Neither side can agree on who won, but Canadians are more interested in bicentennial celebrations
Two hundred years ago Monday, the U.S. Congress officially declared the country to be at war with Canada/the British and thus began a fight that involved the burning of the White House and paved the way to Confederation in 1867. At least that's how we see it today.
The Harper government has decided it's so important for people to learn about this war, which began in 1806 and lasted about a decade, they are spending more than $28 million on bicentennial celebrations. The money is being spent on a special silver coin, a new national monument, funding for historical re-enactments, upgrades to historic sites, museum exhibits and mobile app among other things.
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But the importance of the war, in which no one actually won, is a little different in the U.S.
"Canadians, whose forebears helped repulse several U.S. invasions in 1812, regard the war...as a crucible of national identity," writes Rick Hampson of USA Today. "Americans, on the other hand, are familiar with the 1959 hit song The Battle of New Orleans and have a vague image of Dolley Madison fleeing the White House ahead of torch-brandishing Royal Marines with a portrait of George Washington under her arm."
Who won in 1812?The battle over who won the War of 1812 rages on
A recent poll shows 17 per cent of Canadians feel the war was the most important war in forming our nation's identity, but only three per cent of Americans feel that way.
Maybe, every time they sing the national anthem before a football game, 97 per cent forget Francis Scott Key wrote the words to it while watching the British shell Fort Mchenry in Baltimore Harbor.
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"The War of 1812 has no compelling narrative that appeals to the average American," Jerald Podair, a history professor at Lawrence University in Wisconsin, told the Los Angeles Times. "It's just a hodgepodge of buildings burning, bombs bursting in air and paintings being saved from the invaders, all for a vaguely defined purpose."
But maybe it's so easy for both sides to forget because no one won. No boundaries or policies even changed.
"Canadians are sure they won the War of 1812, Americans are pretty sure, and the British never heard of it," said Jim Hill of the Niagara Parks Commission to USA Today. Apparently, the British sent their B team because they were preoccupied with a war in Europe against Napoleon.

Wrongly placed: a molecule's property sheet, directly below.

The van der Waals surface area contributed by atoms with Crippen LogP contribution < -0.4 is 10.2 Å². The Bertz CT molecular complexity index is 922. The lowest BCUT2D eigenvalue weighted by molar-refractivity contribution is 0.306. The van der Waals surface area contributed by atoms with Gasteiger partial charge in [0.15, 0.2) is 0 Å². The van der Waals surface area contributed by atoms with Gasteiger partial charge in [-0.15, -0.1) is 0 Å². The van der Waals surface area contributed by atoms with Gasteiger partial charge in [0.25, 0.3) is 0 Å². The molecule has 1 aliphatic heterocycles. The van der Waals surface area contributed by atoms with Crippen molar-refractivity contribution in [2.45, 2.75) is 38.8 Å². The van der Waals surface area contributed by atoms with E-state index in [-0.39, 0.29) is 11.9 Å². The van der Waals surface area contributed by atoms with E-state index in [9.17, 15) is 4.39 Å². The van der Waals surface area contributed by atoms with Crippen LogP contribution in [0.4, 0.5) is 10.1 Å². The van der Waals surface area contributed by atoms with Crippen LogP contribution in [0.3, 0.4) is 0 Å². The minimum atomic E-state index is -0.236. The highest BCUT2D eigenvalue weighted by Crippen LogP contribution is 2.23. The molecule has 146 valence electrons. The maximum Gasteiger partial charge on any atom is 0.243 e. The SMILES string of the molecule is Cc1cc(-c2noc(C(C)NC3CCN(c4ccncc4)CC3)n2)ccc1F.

This lack of enthusiasm 200 years ago didn't stop Prince Charles from attending a War of 1812 ceremony at Fort York in Toronto (it burned down during the war) alongside Prime Minister Stephen Harper last month.
Another reason why it's easy to forget is because it's hard to remember why we fought a war. Hampson, from a U.S. perspective, says it's unclear if it was fought to stop Britain's seizing of U.S. sailors or to end trade restrictions or to seize Canada.
A problem with one of the re-enactments in the Niagara region is that Canadians will actually be playing American soldiers.
"For the weekend, I'll have to be a turncoat," said John Sek, an English-born Canadian who will play a U.S. Army gunnery captain in the Battle of Queenston Heights, to USA Today. "There isn't the same interest in the war on (the U.S. side)."
The war, which began because the U.S. didn't realize the Brits had accepted their demands, actually ended two weeks after a peace treaty was signed in Europe. Word takes a long time to get to soldiers, when it travels by sea.
But no matter the lack of an outcome or the current disinterest from across the border, the war from 200 years ago left us with some great stories. Laura Secord, best known now for chocolate and ice cream, reportedly walked 20 miles to warn the British commander of an impending American attack. The Canadian colony prevented the Americans from advancing and it's a reason why we fly the maple leaf and not the stars and stripes today. Plus we burned down the White House while occupying the capital of Washington, D.C.
(CBC photo of War of 1812 student re-enactment at Fort Malden in Ontario)